Because the United States is in need of conflict resolution. Now more than ever.
Because we are being pushed daily toward civil conflict, and no matter which “side” we are on, our outrage, anger, scorn, or antagonism only adds fuel to the fight.
Because we need better ideas.
There are five people — all winners of the Nobel Peace Prize — who walked into violent conflict in their countries. Instead of descending into conflict themselves, they pulled people out of it. By doing to they walked their nations out of the hatred and violence and into a new day.
We need to be listening. We know what they knew.
Disrupting Hate is a social media campaign, forwarding the messages of five Nobel Peace Prize laureates who resolved civil conflict in their nations.
It forwards these messages with YouTube videos and ads and sponsored posts on Facebook, Instagram, “X” and TikTok.
Users can contribute to the campaign by sharing the posts and videos widely, and donating for ads themselves to forward the campaign.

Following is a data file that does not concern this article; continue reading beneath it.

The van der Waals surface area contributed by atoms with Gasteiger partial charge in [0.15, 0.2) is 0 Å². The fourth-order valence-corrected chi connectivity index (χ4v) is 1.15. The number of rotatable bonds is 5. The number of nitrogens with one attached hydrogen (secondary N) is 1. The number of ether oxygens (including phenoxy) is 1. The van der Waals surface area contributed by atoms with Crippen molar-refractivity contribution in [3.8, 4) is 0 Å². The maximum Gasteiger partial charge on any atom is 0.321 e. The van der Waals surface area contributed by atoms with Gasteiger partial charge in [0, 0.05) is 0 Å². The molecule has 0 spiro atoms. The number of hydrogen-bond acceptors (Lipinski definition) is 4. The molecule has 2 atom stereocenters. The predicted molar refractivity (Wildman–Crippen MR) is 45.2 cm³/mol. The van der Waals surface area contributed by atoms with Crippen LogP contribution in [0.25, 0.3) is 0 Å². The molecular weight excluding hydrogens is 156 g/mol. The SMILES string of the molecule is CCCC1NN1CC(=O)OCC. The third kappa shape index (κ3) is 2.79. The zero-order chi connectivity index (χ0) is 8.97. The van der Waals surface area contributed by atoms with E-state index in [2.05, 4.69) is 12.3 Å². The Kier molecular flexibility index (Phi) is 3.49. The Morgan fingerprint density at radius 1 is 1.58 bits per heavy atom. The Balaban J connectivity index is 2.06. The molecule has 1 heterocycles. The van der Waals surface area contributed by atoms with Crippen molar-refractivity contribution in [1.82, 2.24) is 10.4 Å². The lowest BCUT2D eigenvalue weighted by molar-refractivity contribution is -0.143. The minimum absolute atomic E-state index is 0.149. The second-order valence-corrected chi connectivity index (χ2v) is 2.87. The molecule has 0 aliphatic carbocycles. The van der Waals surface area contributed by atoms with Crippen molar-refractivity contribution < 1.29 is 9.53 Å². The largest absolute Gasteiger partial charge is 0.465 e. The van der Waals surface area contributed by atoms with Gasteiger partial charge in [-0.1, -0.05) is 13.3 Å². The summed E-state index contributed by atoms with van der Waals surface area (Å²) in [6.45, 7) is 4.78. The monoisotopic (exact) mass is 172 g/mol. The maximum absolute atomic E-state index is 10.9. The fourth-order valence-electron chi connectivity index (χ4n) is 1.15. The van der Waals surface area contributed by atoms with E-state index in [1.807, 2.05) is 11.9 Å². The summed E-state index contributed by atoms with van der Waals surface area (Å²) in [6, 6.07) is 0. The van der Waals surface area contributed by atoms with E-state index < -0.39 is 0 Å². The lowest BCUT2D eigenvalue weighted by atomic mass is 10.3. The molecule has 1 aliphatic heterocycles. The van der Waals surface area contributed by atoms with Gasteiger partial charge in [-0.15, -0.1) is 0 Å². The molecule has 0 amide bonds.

The campaign will be launched on TheCommunity.com, a site that has been forwarding the messages of the Nobel Peace Prize laureates for 22 years. Twenty-eight Nobel Peace Prize laureates have been involved in projects on the site.
In the midst of the brutal Liberian civil war, she organized the women of Liberia — Christian and Muslim — in a mass action for peace. Starting with a few and growing to hundreds then thousands, the women helped to push warlord Charles Taylor out of power and bring in a new day of democracy.
The first Black Archbishop in South Africa’s Episcopalian Church, “the Arch” was an immutable voice for justice and minister to hundreds of thousands. He was Chairman of South African’s Truth and Reconciliation Commission, a landmark national council that formed the backbone of national reconciliation. more
In exile for 24 years, he was the lone voice fighting for the survival of the people of East Timor while they suffered a brutal occupation. HIs work was integral in ending the occupation and the establishment of East Timor, now Timor-Leste, as the first new democracy of the millennium.